Send in the dancing bears. Gas up the clown car. The Miami Marlins are officially the biggest joke in major league baseball, and now that the Los Angeles Clippers have pulled their heads out of their nether regions, the Marlins are the leading candidate for worst franchise in professional sports. After essentially holding the city of Miami and Miami-Dade county at gunpoint to fund their new stadium (among other shadiness), and then going on a free agent bonanza in the 2011-12 offseason under the auspices of building a contender, the Marlins notoriously purged the team of nearly all of their name players this winter and stripped the team down to a squad that resembles a second-division AAA team. Season tickets holders and longtime fans (and local taxpayers) were understandably apoplectic.
With fan discontent running at an all-time high, the Marlins simply upped the absurd ante by threatening to sue a pair of season ticket holders for complaining about their crappy seats, and then a few weeks later ejecting a handful of fans for daring to voice their displeasure at ownership's chicanery. The whole thing would be amusing, if only you couldn't help but shed a tear for the plight of the poor Marlins fans. The three that are left, anyway.
The on-field product is just as ugly. Besides the amazing Giancarlo Stanton, who already voiced his displeasure with his team's recent actions, you'd have a hard time naming more than two other Marlins position players. Go ahead, try it. I dare you. Once you get past Placido Polanco, it gets real ugly. Backing up Stanton and serving as the team's cleanup hitter is the mighty Greg Dobbs, he of the .710 career OPS. The team's leadoff hitter is 35-year-old Juan Pierre, who is in his second tour of duty with the team and nowhere near the stolen base demon that he was in his Marlins heyday. The "ace" of the pitching staff is Ricky Nolasco, the perennial enigma who never seems capable of posting an ERA in line with his peripheral numbers.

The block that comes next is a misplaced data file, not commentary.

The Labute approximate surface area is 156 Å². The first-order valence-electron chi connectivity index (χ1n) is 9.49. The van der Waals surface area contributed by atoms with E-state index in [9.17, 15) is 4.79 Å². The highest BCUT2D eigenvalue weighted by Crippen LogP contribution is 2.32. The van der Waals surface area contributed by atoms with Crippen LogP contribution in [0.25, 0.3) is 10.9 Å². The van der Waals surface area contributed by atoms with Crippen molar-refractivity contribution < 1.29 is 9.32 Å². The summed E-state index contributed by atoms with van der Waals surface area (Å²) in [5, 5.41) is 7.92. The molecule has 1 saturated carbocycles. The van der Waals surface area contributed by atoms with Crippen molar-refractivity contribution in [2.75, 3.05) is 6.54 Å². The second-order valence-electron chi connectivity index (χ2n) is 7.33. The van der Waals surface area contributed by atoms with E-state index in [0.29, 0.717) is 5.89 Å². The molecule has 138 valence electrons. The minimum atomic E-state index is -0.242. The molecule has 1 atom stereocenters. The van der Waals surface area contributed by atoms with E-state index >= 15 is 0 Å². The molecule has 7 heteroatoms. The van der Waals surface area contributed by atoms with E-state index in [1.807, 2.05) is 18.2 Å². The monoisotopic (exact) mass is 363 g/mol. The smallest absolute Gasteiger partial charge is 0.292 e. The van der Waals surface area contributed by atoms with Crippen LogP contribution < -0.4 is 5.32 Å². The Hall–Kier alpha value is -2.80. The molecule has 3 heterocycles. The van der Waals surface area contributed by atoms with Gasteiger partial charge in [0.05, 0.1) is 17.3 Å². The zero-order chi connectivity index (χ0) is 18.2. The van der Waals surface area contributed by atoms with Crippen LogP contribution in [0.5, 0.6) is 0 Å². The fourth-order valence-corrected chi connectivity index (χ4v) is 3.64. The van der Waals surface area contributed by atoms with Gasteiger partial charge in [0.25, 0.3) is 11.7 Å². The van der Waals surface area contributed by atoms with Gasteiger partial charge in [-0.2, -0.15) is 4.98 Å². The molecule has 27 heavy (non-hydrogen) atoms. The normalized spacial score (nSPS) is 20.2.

So amidst all this wreckage, are there no viable fantasy players, other than the awesome Stanton? Yes, actually, there are. Hidden among the mess that is the Miami Marlins, there are a few players who can legitimately help your fantasy team. They're there, hiding in the weeds, waiting to be picked up and utilized and saved from their obscure hell.
Solano is made more interesting as a fantasy backup plan by his eligibility at second base, third base, and outfield. If you're like me and you need an emergency stopgap solution in your infield, you could do a whole lot worse. Solano's minor league numbers are completely uninspiring, but in half a season as Miami's primary second baseman last year, he performed surprisingly well, hitting .295 and stealing seven bases without getting caught. I currently have Solano subbing for the injured Chase Headley in one fantasy league and I've been happy with him thus far.
Solano is no one's idea of an ideal fantasy starter at any position, but in deep leagues where the waiver wire jumble includes names like Chris Getz and Yuniesky Betancourt, he starts to look more and more like an attractive bench option. I like his chances of hitting around .290 with some reasonable contribution in the walks and steals category, making him a reasonable cheap alternative should injuries hit your team.
Fernandez is more of a keeper league stud than a pitcher who will have an immediate impact, but boy did he sure impress in his major league debut. In his first start last week, Fernandez struck out eight Mets in five innings, surrendering just one run on three hits and a walk. The performance was simply a continuation of the dominance that he'd displayed in the minor leagues. In two years on the farm, he'd gone 14-2 with a 2.02 ERA and 165 strikeouts in 138.1 innings, all in A-ball.